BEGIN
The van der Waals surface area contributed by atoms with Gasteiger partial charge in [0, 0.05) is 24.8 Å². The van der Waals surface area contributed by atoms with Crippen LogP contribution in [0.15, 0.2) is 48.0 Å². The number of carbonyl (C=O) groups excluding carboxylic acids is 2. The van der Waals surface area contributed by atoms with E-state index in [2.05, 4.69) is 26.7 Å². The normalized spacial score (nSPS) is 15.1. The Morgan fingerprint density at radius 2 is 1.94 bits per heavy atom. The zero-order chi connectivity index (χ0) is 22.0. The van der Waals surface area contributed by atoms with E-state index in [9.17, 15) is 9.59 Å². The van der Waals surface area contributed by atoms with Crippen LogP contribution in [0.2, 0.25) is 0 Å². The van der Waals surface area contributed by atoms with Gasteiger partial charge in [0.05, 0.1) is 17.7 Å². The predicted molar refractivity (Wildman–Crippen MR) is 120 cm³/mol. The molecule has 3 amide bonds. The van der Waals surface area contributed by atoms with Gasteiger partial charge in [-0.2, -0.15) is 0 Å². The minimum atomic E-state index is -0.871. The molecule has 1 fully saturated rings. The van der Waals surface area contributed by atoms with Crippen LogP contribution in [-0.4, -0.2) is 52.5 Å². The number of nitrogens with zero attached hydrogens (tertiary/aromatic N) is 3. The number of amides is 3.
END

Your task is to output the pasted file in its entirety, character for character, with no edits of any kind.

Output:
The van der Waals surface area contributed by atoms with Gasteiger partial charge in [0, 0.05) is 24.8 Å². The van der Waals surface area contributed by atoms with Crippen LogP contribution in [0.15, 0.2) is 48.0 Å². The number of carbonyl (C=O) groups excluding carboxylic acids is 2. The van der Waals surface area contributed by atoms with E-state index in [2.05, 4.69) is 26.7 Å². The normalized spacial score (nSPS) is 15.1. The Morgan fingerprint density at radius 2 is 1.94 bits per heavy atom. The zero-order chi connectivity index (χ0) is 22.0. The van der Waals surface area contributed by atoms with E-state index in [9.17, 15) is 9.59 Å². The van der Waals surface area contributed by atoms with Crippen LogP contribution in [0.2, 0.25) is 0 Å². The van der Waals surface area contributed by atoms with Gasteiger partial charge in [0.05, 0.1) is 17.7 Å². The predicted molar refractivity (Wildman–Crippen MR) is 120 cm³/mol. The molecule has 3 amide bonds. The van der Waals surface area contributed by atoms with Gasteiger partial charge in [-0.2, -0.15) is 0 Å². The minimum atomic E-state index is -0.871. The molecule has 1 fully saturated rings. The van der Waals surface area contributed by atoms with Crippen LogP contribution in [-0.4, -0.2) is 52.5 Å². The number of nitrogens with zero attached hydrogens (tertiary/aromatic N) is 3. The number of amides is 3.